Stock - Saudi economy / Riyadh skyline
Riyadh, Saudi Arabia Image Credit: Bloomberg

Back in the heyday when the region was awash with petrodollars and Saudi Arabia found itself earning more cash than it could spend, one of the unfortunate by-products of such a bounty was the rapid rise of corruption in a section of the public sector with many department heads getting fat over the years at the expense of the public.

Following the initial boom of development in the 80s, things came to a gradual standstill as money dried up and many of the projects remained unfinished or had not yet started. A good example is the sewage and water delivery networks which still remain unfinished in portions of the major cities. The money was there, the government had clearly budgeted and allocated its expenditure, but where it ended up was anywhere except towards its designed goal.

While there were some muted calls then to draw attention to corruption, they were not enough to deter some honchos in the public sectors from lining their pockets. Public trust had long been forgotten.

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During late King Abdullah’s reign a royal decree was issued in March 2011 for the formation of a national commission (NACC) to combat corruption. This body was set up to deal with all forms of financial and administrative graft, and also promote the principle of transparency.

At the time, its chairman vowed to spare no one in its campaign to stamp out mismanagement and other malpractices at public establishments, adding that there would be no exception. “We will not hesitate to strike at corruption wherever it is. Our crackdown will target small and bigheads … no one, whoever he is, will be excluded in line with instruction by King Abdullah.”

Stealing public funds

In the following years, there were some large-scale arrests of public figures who had been stealing public funds, but corruption didn’t stop altogether.

In 2017, King Salman ordered the creation of a powerful new anticorruption committee, headed by the Crown Prince, giving the anticorruption committee the ‘right to investigate, arrest, ban from travel, or freeze the assets of anyone it deems corrupt.’

Saudi King Salman Bin Abdulaziz Al Saud
Saudi King Salman Bin Abdulaziz Al Saud during Cabinet meeting. Image Credit: SPA

To give more teeth to the newly formed anticorruption body, King Salman ordered protection for financial and corporate whistle-blowers as part of an anticorruption drive in the country. The king’s decree was to protect employees from a “violation of their privileges or rights.” The stated aim was to protect the interests of citizens and residents who did their duty to report cases of corruption and to ensure that they were not harmed by the reporting of the violations.

Over the past years since various cases of arrests and the recovery of public funds ranging in the billions has taken place. Among those arrested were princes, high-ranking military officers, and department heads of several large public sectors among others. King Salman and the Crown Prince made it clear that corruption was not to be tolerated at any level and gave the anticorruption commission the authority to go after the offenders.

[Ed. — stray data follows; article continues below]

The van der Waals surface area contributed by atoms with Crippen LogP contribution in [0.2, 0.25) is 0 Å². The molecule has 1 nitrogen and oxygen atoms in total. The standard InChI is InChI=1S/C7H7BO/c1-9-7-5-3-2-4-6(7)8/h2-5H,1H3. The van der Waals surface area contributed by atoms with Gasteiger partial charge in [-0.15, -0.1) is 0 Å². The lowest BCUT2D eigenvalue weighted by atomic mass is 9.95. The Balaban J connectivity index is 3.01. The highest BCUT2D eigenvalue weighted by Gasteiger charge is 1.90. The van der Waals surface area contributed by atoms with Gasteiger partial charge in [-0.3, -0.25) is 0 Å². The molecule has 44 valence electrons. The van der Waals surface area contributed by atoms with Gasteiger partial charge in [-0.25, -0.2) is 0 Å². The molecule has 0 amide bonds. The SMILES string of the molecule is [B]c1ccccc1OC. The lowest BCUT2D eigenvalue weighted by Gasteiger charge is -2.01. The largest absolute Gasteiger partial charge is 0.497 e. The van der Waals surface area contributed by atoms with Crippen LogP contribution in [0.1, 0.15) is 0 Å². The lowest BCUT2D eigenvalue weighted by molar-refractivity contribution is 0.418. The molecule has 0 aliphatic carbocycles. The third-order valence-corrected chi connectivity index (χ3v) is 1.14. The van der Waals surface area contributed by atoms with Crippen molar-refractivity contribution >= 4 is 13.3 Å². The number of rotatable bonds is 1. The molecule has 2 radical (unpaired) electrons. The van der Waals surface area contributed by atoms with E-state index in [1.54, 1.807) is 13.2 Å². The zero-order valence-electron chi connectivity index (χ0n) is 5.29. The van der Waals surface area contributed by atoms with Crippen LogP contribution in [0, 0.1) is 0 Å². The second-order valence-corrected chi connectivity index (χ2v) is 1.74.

All this sat well with a weary public accustomed to blatant stealing by public officials over the past decades. As arrests were announced, there was no general sympathy for the plight of those rounded up as almost all felt that they had it coming. Saudi Arabia improved on the Global Corruption Index, moving up several places.

KAU corruption

People sat up and took notice a few days ago when it was announced that King Salman had sacked the President of King Abdulaziz University (KAU), Dr. Abdurrahman Al-Youbi, over corruption charges, ordering his arrest and turning him over to investigation authorities.

The king’s order said that the decision was based on a report submitted by the Oversight and Anti-Corruption Authority (Nazaha) against Al-Youbi. “Al-Youbi committed crimes that include exploiting his official powers for personal interest, embezzlement of university funds, money laundering, and forgery,” the royal order read. The amount was in excess of SAR 500 million ($133 million).

It seems that Dr. Aryoubi was exploiting his position as the head of one of the kingdom’s largest government-funded universities to enrich himself and close relatives and associates with the windfall that must have come over a certain period of time. One of the lessons to be learned from this latest case of gross embezzlement of public funds is the need to increase financial vigilance in the public sector and not allow culprits to walk away.

Such is the intent of the King and the Crown Prince and the people are with him all the way.

Tariq A. Al Maeena is a Saudi sociopolitical commentator. He lives in Jeddah, Saudi Arabia. Twitter: @talmaeena